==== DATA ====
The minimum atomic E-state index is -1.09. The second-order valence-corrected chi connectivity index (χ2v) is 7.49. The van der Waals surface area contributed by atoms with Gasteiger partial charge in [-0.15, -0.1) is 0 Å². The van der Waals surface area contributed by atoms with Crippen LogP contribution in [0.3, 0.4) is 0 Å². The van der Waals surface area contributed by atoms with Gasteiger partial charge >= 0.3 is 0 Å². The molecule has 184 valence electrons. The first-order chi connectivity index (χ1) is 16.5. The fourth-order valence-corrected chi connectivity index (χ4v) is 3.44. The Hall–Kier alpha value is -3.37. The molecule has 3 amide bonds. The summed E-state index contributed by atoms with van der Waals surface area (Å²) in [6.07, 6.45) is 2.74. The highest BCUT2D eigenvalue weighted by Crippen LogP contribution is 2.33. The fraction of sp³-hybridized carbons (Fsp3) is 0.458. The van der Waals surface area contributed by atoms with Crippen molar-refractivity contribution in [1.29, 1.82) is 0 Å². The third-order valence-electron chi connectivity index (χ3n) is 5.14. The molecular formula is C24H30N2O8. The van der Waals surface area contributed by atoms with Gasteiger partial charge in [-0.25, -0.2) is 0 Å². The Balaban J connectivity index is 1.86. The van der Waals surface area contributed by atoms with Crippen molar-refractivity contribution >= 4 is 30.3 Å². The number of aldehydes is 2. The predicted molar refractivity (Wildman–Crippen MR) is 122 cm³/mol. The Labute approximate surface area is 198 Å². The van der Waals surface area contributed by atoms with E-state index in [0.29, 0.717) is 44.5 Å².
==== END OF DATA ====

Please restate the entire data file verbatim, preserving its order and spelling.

The minimum atomic E-state index is -1.09. The second-order valence-corrected chi connectivity index (χ2v) is 7.49. The van der Waals surface area contributed by atoms with Gasteiger partial charge in [-0.15, -0.1) is 0 Å². The van der Waals surface area contributed by atoms with Crippen LogP contribution in [0.3, 0.4) is 0 Å². The van der Waals surface area contributed by atoms with Gasteiger partial charge >= 0.3 is 0 Å². The molecule has 184 valence electrons. The first-order chi connectivity index (χ1) is 16.5. The fourth-order valence-corrected chi connectivity index (χ4v) is 3.44. The Hall–Kier alpha value is -3.37. The molecule has 3 amide bonds. The summed E-state index contributed by atoms with van der Waals surface area (Å²) in [6.07, 6.45) is 2.74. The highest BCUT2D eigenvalue weighted by Crippen LogP contribution is 2.33. The fraction of sp³-hybridized carbons (Fsp3) is 0.458. The van der Waals surface area contributed by atoms with Crippen molar-refractivity contribution in [1.29, 1.82) is 0 Å². The third-order valence-electron chi connectivity index (χ3n) is 5.14. The molecular formula is C24H30N2O8. The van der Waals surface area contributed by atoms with Gasteiger partial charge in [-0.25, -0.2) is 0 Å². The Balaban J connectivity index is 1.86. The van der Waals surface area contributed by atoms with Crippen molar-refractivity contribution >= 4 is 30.3 Å². The number of aldehydes is 2. The predicted molar refractivity (Wildman–Crippen MR) is 122 cm³/mol. The Labute approximate surface area is 198 Å². The van der Waals surface area contributed by atoms with E-state index in [0.29, 0.717) is 44.5 Å².